way back in the beginning

Daily Post : Five Posts to Write Right Now (part 2)

 

I went to that school for seven years and I can’t remember a single lunch that my mother packed for me. Who knows what that means.

The tuckshop lunches though… Everyone wanted those. Looking back the food was shite so what was the attraction? Our first shopping experience? Being all grown up and ordering and collecting on your own? Or just having a choice, eating something you wouldn’t get otherwise.

Countless devon on white bread sandwiches. Oh my health! Meat pies with tomato sauce and the proof was in the first bite – if not hot enough a very low on the scale lunchbreak. Some kind of soup – also risky. And that’s about my repertoire – give me a choice and I repeat myself apparently 😉

I can picture the little building housing the other mothers who’s lunches I do remember. The lines of regulars. The brown paper bags we importantly inscribed – name, class, culinary desire. Hand over the coins and move away from the counter.

Peer around the corner of the library as the second bell goes and there’s Tony, from the year below me, heading my way with an ice cream. Nice to be someone’s crush. Didn’t occur to me at the time to wonder where he got the money. Tony from the housing estate – thanks for the confidence boost, and what became of you? 

Segregated playgrounds. Girls in the shady front of the school, sitting in chat circles on clumps of green. Boys at the back of the library building – between the sewing room and the remedial classrooms, near where the milk crates lie, where assembly, and the marching takes place.

Boys games too dangerous for us – warning. balls flying. high risk zone.  If you had to go to the library or office for any reason – slide along the building, ducking and dodging. Keep your head. Boys and their ballgames are for much older girls. Keeping us apart only increased curiosity and awkwardness though.

Did you love your first school? Did you have a favourite class/year? Is there a teacher that stands out in your memory?

I don’t remember the first three teachers. Vague recollections of a dismal embarrassing start to school so we won’t go there…but then in primary so much fun, such a happy place. I can see all four teachers – two stand out for being authoritarian and fairly dull but the second, and last…inspirational men. Reading the news from the locker room; the art of marbling!; being read to each day – the magic pudding and more great Australian children’s works; such unusual musical instruments and the opportunity to ‘be in the band’; introduction to philosophy – our inquisitive minds cranked up and celebrated; just feeling important and cherished – each and every individual in the room.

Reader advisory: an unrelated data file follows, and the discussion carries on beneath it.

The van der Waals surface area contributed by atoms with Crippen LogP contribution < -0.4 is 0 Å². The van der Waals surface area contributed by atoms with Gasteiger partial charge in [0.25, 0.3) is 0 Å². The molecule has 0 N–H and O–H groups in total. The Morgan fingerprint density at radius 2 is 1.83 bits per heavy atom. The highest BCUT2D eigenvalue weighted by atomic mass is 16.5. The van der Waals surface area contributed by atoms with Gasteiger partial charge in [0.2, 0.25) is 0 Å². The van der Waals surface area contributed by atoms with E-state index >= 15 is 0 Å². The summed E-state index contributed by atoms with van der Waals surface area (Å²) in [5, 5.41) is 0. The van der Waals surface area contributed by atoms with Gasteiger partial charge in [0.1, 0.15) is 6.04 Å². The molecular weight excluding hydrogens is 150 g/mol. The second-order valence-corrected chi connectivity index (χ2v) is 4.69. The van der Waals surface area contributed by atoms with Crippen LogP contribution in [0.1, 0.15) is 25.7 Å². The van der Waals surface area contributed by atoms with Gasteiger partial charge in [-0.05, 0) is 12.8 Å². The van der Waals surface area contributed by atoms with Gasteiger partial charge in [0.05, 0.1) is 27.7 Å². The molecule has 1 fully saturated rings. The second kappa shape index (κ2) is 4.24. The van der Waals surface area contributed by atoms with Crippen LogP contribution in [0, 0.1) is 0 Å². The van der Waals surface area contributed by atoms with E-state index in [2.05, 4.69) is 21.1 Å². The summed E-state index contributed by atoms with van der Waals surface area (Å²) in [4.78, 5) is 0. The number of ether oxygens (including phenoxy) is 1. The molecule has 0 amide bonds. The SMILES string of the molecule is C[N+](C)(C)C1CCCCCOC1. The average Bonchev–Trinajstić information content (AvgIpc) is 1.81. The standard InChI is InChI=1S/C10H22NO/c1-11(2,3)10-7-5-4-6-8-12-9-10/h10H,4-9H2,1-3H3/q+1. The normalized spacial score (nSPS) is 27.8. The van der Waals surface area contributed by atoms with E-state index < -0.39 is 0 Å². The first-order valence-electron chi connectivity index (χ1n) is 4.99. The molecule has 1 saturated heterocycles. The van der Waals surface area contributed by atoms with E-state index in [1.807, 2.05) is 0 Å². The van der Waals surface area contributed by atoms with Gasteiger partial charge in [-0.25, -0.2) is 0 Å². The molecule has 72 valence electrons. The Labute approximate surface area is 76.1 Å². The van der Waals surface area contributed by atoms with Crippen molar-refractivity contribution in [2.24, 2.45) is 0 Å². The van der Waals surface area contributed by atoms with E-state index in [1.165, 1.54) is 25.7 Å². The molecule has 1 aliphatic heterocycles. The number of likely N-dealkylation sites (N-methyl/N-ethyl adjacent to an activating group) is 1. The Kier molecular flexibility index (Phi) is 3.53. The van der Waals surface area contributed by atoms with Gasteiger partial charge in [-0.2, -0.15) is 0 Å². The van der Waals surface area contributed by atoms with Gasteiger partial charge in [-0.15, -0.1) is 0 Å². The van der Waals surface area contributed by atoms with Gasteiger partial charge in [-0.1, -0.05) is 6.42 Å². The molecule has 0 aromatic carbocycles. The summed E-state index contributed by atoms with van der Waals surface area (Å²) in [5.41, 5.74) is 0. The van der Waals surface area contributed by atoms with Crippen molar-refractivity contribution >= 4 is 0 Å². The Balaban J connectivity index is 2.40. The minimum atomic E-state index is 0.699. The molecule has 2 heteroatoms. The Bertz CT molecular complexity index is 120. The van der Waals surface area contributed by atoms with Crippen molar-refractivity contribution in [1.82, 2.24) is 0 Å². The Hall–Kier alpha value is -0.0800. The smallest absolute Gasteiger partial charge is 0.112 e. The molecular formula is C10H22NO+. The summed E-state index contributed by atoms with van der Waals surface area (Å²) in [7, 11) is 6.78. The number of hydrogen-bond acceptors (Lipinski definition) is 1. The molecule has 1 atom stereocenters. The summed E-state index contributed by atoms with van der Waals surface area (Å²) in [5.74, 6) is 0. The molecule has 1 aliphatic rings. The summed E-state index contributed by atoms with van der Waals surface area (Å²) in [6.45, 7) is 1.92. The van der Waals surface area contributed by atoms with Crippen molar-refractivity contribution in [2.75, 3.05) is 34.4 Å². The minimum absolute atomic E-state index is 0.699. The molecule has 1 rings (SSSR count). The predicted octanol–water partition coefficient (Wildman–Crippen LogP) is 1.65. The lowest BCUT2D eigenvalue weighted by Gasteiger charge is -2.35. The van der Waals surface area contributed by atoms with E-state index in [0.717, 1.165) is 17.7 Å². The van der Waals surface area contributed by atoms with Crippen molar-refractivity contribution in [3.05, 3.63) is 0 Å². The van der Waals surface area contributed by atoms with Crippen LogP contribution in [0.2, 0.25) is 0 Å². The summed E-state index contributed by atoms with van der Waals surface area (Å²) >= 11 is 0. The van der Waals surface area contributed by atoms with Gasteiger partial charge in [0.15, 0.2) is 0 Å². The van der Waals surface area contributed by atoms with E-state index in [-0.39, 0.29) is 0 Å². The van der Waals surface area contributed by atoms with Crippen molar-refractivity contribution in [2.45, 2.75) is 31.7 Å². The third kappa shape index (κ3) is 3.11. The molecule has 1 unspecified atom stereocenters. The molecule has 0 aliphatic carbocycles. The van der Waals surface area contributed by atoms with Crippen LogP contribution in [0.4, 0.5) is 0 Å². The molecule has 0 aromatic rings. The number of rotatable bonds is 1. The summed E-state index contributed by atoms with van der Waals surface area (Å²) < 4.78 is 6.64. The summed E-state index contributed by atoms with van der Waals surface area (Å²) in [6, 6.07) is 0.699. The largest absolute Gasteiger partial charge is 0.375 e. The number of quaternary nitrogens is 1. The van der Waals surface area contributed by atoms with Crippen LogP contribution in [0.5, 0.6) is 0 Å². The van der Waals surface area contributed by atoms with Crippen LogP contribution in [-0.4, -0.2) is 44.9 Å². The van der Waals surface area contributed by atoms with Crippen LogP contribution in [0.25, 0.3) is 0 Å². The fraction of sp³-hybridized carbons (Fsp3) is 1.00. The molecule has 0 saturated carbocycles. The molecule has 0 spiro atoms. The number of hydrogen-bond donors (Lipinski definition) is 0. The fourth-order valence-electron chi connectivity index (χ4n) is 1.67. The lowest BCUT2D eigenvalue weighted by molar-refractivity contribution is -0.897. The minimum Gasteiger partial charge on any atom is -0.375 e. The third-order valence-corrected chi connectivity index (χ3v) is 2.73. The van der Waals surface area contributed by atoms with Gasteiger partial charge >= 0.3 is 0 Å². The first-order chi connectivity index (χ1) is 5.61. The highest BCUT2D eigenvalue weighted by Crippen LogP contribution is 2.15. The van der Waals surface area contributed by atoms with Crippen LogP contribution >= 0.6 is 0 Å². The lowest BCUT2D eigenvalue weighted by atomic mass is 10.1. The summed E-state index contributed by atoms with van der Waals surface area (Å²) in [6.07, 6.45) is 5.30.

Think back and how many teachers made a significant impact on you in some way? And/or…is it the lunchtimes you remember? 🙂

 

devon on white bread

a taste of freedom

latchkey lunch order

 

 

 

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10 thoughts on “way back in the beginning

  1. Wow. Makes the old gears turn. Creaking and groaning. 🙂

  2. I thoroughly enjoyed May pole dancing, playing What’s the time Mr Wolf? at lunch time. And singing Feelin’ Groovy accompanied by a teacher playing guitar.

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    • How gorgeous – those recollections 🙂

      We didn’t have the May pole dancing…but yes, had forgotten Mr Wolf game – I suspect your Groovy teacher was like the one who showed us marbling 🙂

  3. I ate devon on white bread all through primary school, Annie (and I still love it!) High school – cream buns for lunch, YUM! I remember my year 1 teacher used to sit with her legs crossed on a chair at the front of the class reading us stories and we would sit crossed legged in front of her and she always kicked her shoes off and made us tickle her feet while she read. Nowdays – I don’t think that would go down too well! 😉

  4. Mmm I went to a tiny country school where there were only two teachers…my teacher from years 3-5 really made a big impact, I adored him. My brother and I were hippy kids in a redneck school and I envied them their white bread Devon sandwiches and was embarrassed by our healthy lunch boxes. I would often swap my lunch for someone else’s 🙂 they thought my lunch was awesome! It’s so different now, you know. If my kids take sushi they are the envy of the playground – and it’s the same school, just 25 years later 🙂

    • Isn’t it fascinating the changes in a generation 🙂

      My kids are way past school so I don’t know if anyone was having healthy lunch boxes back then! The tuckshop certainly didn’t sell anything we’d consider healthy today…

  5. I loved my school.. but really really really hated the milk we had to drink just before we went out for playtime.. Ewwwwww.. I can also remember sprinkling milo on a sandwich for lunch, because by lunchtime it had melted and looked like Koogle spread that only the richer kids could afford lol.. Melted milo doesn’t really taste very nice…

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